Courage as an Intellectual Virtue and the Puzzle of President Trump

American academics have much to lament about President Trump: his break with civility, his vilification of Mexicans and Muslims, his indifference to truth and to conflicts of interest, his hostility to science, his devaluation of diplomacy. Directly on campuses we recognize the vulnerability of undocumented students and dwindling numbers of international students. As a result, many faculty members and administrators have responded harshly to his presidency.

Yet President Trump retains the enthusiastic support of his base. This support stems to some degree from his courage, which contrasts so prominently with normal party politicians. Trump is a fighter who speaks his mind without constraint, mocking political correctness, challenging the Washington establishment, threatening North Korea, and pulling no punches even against allies. Trump himself has elevated this virtue. His campaign posters announced: “It’s easy to stand with the crowd; it takes courage to stand alone!”

But Trump is the opposite of courageous if one has any meaningful concept of this intellectual virtue.

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On the Liturgical Critique of Modernity

Catherine Pickstock’s “Liturgy and Modernity,” from Telos 113 (Fall 1998), is an effort to find an alternative to liberal individualism and social fragmentation in modernity. Pickstock finds this alternative in liturgy: a liturgical critique of modernity where “liturgy” functions as a thoroughly political category. Liturgy is specially equipped to confront modernity due to its nature as ritual behavior (and therefore universal among humans). Yet the liturgical is to be favored over “ritual” for two reasons. First, ritual has already been relegated to its own “delimited sphere” in modernity, where it is viewed as a private superstructural category. Furthermore, ritual in the modern mind is regarded merely as “mechanical repetitions divorced from any informing narrative.” Liturgy, on the other hand, responds to the former challenge by its nature as “a pattern of social action” (not a delimited sphere) and responds to the latter by its foundation in a “privileged transcendent signifier.”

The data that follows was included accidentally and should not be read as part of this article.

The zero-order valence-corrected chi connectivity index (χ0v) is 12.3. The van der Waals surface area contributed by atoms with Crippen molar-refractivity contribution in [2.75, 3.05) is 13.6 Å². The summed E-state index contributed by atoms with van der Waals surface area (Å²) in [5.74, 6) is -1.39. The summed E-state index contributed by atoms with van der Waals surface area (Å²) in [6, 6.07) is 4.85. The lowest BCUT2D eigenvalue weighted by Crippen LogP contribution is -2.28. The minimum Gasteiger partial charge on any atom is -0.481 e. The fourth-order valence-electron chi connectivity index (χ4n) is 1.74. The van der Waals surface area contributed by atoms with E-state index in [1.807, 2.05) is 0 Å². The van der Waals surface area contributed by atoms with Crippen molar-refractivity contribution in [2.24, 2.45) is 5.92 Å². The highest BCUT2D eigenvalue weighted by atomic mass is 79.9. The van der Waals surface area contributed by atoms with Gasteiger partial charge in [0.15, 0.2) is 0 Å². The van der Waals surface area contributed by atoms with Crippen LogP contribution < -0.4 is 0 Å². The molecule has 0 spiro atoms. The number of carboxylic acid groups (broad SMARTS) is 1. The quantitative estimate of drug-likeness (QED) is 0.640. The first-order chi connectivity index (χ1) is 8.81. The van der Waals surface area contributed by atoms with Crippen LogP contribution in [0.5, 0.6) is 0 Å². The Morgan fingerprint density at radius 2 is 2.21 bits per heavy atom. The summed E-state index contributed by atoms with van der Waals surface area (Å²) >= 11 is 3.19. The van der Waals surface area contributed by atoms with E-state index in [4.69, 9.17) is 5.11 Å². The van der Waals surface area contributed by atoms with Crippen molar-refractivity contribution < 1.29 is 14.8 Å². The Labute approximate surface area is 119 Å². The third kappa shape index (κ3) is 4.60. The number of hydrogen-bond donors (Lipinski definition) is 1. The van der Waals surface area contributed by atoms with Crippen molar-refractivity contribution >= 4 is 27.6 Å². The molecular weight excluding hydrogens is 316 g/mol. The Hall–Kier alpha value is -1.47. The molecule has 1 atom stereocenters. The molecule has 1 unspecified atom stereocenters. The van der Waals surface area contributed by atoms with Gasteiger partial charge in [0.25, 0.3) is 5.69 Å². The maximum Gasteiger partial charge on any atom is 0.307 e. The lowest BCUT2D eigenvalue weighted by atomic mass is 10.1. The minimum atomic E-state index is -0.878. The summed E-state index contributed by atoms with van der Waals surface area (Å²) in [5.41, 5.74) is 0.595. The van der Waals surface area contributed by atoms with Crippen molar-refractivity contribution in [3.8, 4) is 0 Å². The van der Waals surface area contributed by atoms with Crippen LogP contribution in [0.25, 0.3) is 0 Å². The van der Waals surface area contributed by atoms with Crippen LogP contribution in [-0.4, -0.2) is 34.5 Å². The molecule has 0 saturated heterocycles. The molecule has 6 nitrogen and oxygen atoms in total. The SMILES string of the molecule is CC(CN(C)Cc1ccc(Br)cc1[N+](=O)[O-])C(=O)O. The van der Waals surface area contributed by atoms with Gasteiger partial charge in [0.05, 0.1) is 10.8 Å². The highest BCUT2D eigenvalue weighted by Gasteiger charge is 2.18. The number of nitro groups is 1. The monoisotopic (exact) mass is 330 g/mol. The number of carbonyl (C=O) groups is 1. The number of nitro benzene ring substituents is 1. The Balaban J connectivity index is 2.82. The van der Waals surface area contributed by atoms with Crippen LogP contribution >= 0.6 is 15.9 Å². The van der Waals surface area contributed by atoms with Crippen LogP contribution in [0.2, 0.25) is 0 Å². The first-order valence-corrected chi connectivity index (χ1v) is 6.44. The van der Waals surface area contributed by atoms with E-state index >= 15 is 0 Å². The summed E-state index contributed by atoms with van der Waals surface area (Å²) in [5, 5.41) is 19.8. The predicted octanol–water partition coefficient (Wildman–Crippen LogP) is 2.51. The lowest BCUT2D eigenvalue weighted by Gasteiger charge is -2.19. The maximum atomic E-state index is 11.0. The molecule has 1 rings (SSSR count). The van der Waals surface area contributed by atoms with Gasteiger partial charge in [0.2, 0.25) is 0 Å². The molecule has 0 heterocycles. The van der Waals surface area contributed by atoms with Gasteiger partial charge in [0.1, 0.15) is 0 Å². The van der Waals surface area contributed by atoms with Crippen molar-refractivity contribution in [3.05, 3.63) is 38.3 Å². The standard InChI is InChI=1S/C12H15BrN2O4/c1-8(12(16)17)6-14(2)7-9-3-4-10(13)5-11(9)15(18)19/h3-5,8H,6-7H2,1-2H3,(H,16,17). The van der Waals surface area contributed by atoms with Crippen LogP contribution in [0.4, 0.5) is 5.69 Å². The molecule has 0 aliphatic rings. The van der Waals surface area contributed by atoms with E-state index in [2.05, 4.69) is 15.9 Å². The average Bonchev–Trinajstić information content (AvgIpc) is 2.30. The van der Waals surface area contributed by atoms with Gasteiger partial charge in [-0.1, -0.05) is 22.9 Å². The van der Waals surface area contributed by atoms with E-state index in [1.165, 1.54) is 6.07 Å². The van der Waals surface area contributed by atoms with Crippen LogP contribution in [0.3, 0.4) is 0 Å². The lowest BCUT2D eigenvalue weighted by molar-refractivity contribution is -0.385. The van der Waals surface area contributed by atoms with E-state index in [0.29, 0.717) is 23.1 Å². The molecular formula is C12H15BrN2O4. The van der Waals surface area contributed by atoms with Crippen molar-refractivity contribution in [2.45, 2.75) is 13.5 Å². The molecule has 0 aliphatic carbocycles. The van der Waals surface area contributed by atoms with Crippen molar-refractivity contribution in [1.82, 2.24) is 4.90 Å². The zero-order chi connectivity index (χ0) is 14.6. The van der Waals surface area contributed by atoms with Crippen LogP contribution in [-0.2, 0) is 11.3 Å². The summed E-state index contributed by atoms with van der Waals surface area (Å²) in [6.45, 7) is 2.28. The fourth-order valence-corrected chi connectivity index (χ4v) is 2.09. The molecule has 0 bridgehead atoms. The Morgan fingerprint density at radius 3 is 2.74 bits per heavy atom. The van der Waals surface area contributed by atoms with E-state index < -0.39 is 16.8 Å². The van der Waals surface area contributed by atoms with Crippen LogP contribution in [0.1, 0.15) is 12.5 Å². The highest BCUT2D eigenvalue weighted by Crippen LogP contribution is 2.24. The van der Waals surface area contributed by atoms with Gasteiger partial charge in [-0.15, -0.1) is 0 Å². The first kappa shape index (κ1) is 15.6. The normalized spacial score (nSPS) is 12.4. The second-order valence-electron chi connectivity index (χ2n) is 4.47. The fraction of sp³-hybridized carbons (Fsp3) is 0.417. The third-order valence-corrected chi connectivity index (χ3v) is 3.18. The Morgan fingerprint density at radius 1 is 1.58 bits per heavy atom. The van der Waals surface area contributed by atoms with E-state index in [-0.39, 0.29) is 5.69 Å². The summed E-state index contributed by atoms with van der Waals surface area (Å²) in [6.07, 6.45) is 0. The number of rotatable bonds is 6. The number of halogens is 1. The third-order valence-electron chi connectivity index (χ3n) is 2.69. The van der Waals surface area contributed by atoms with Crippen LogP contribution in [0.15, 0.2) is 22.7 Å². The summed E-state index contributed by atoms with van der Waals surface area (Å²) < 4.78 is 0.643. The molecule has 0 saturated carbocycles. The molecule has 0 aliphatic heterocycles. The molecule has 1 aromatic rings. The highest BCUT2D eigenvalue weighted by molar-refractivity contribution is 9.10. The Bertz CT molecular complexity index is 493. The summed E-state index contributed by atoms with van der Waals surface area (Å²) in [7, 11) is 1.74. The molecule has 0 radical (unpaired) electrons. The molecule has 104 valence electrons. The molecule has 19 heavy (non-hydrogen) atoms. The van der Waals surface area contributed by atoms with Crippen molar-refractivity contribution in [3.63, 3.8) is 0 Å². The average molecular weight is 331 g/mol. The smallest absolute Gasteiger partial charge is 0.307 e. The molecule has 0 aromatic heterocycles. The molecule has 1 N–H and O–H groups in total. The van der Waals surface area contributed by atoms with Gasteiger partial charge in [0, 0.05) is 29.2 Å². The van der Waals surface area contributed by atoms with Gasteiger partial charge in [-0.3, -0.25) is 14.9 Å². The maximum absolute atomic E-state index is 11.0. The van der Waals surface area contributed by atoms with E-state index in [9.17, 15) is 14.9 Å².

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On Plato and Political Injustice

James V. Schall’s “A Catholic Reading of the Gorgias of Plato” appears in Telos 157 (Winter 2011). Read the full version online at the TELOS Online website, or purchase a print copy of the issue here.

The Gorgias of Plato is of particular interest to political philosophy. Not only is there a detailed discussion of punishment and oratory, but also of practical political ways of action and their foundation. This dialogue is of particular worth for the Roman Catholic notion of the relation of reason and revelation. Political life leaves us with the notion that not all crimes are punished, nor are all good deeds rewarded. This fact leaves the Platonic concern of whether the world is created in injustice. The myth at the end of the Gorgias suggests that politicians are the ones most likely to cause extensive damage and evil in the world. It also argues that unless such deeds are suffered for, thus righting the principle, they will be punished. This consideration naturally leads to the issue of resurrection, an issue about which even Marxist-oriented philosophers like Adorno and Horkheimer saw the logic.

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Telos 157 (Winter 2011): Plato, Schmitt, Agamben

Telos 157 (Winter 2011) is now available for purchase here.

The political disorder grows ever thicker. As of this writing, the European financial crisis seems as far away from resolution as ever, although the same complaint might have pertained three months ago nor is the diagnosis likely to lose its validity three months hence. The eurozone insists on tumbling toward an economic catastrophe that may drag the rest of the world down as well. Meanwhile prospects for a liberalizing democracy in the former Communist empire have largely vanished from living (or incarcerated) memory, and the trajectory of the Arab Spring poses more questions than answers. To be sure, things may still take a turn for the good, and the ignominious ends of some of the dictators merit celebration. Yet deserving candidates for violent overthrow and execution remain in power, in Damascus and Tehran, terrorizing their populations, amidst a larger civil war throughout the Middle East. Much of this disorder has profound local roots, stemming from competition among alternative religious traditions, political models, and economic agenda. But some of the instability results as well from the loss of ballast in the wake of the American retreat, itself a symptom of the chaos of American politics. The pre-primary period optimizes neither political virtue nor sober leadership, but even with that qualification, this lead-up to the 2012 electoral season stands out for its chilling hopelessness. It is hard to imagine a happy end to the story. The power of the state continues to expand, which undermines the integrity of individuals, but its capacity to influence the economy nonetheless diminishes. Disorder surrounds us, and the center gives way. Is there room for civic virtue?

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